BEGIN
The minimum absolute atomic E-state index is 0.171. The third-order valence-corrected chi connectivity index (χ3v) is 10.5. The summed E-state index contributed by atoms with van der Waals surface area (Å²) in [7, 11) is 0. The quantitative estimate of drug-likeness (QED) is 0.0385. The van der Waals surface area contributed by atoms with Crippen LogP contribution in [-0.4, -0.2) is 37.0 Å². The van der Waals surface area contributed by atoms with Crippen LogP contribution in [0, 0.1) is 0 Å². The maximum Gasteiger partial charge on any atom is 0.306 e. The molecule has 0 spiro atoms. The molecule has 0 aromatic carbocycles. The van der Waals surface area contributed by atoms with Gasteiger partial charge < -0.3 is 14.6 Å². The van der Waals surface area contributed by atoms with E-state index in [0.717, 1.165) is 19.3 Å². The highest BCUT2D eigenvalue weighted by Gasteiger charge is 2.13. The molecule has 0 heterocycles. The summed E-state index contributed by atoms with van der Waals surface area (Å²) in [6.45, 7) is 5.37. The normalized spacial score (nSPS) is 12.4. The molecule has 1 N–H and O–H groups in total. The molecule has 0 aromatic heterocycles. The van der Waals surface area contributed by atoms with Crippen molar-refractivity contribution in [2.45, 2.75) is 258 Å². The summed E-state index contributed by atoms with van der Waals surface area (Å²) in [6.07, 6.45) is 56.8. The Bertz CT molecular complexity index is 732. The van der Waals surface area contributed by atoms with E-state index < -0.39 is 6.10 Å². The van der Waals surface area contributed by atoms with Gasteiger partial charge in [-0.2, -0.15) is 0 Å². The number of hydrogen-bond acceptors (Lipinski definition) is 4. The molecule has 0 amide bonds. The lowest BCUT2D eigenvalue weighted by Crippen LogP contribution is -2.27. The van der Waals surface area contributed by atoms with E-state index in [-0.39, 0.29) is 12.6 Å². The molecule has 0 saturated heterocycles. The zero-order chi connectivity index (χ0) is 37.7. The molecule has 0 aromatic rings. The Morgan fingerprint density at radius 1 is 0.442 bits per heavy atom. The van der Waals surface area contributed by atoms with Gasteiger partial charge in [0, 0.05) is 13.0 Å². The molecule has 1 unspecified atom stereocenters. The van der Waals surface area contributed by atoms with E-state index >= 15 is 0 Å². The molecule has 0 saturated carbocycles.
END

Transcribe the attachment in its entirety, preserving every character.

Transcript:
The minimum absolute atomic E-state index is 0.171. The third-order valence-corrected chi connectivity index (χ3v) is 10.5. The summed E-state index contributed by atoms with van der Waals surface area (Å²) in [7, 11) is 0. The quantitative estimate of drug-likeness (QED) is 0.0385. The van der Waals surface area contributed by atoms with Crippen LogP contribution in [-0.4, -0.2) is 37.0 Å². The van der Waals surface area contributed by atoms with Crippen LogP contribution in [0, 0.1) is 0 Å². The maximum Gasteiger partial charge on any atom is 0.306 e. The molecule has 0 spiro atoms. The molecule has 0 aromatic carbocycles. The van der Waals surface area contributed by atoms with Gasteiger partial charge < -0.3 is 14.6 Å². The van der Waals surface area contributed by atoms with E-state index in [0.717, 1.165) is 19.3 Å². The highest BCUT2D eigenvalue weighted by Gasteiger charge is 2.13. The molecule has 0 heterocycles. The summed E-state index contributed by atoms with van der Waals surface area (Å²) in [6.45, 7) is 5.37. The normalized spacial score (nSPS) is 12.4. The molecule has 1 N–H and O–H groups in total. The molecule has 0 aromatic heterocycles. The van der Waals surface area contributed by atoms with Crippen molar-refractivity contribution in [2.45, 2.75) is 258 Å². The summed E-state index contributed by atoms with van der Waals surface area (Å²) in [6.07, 6.45) is 56.8. The Bertz CT molecular complexity index is 732. The van der Waals surface area contributed by atoms with E-state index < -0.39 is 6.10 Å². The van der Waals surface area contributed by atoms with Gasteiger partial charge in [-0.2, -0.15) is 0 Å². The number of hydrogen-bond acceptors (Lipinski definition) is 4. The molecule has 0 amide bonds. The lowest BCUT2D eigenvalue weighted by Crippen LogP contribution is -2.27. The van der Waals surface area contributed by atoms with E-state index in [-0.39, 0.29) is 12.6 Å². The molecule has 0 saturated heterocycles. The zero-order chi connectivity index (χ0) is 37.7. The molecule has 0 aromatic rings. The Morgan fingerprint density at radius 1 is 0.442 bits per heavy atom. The van der Waals surface area contributed by atoms with Gasteiger partial charge in [0, 0.05) is 13.0 Å². The molecule has 1 unspecified atom stereocenters. The van der Waals surface area contributed by atoms with E-state index >= 15 is 0 Å². The molecule has 0 saturated carbocycles.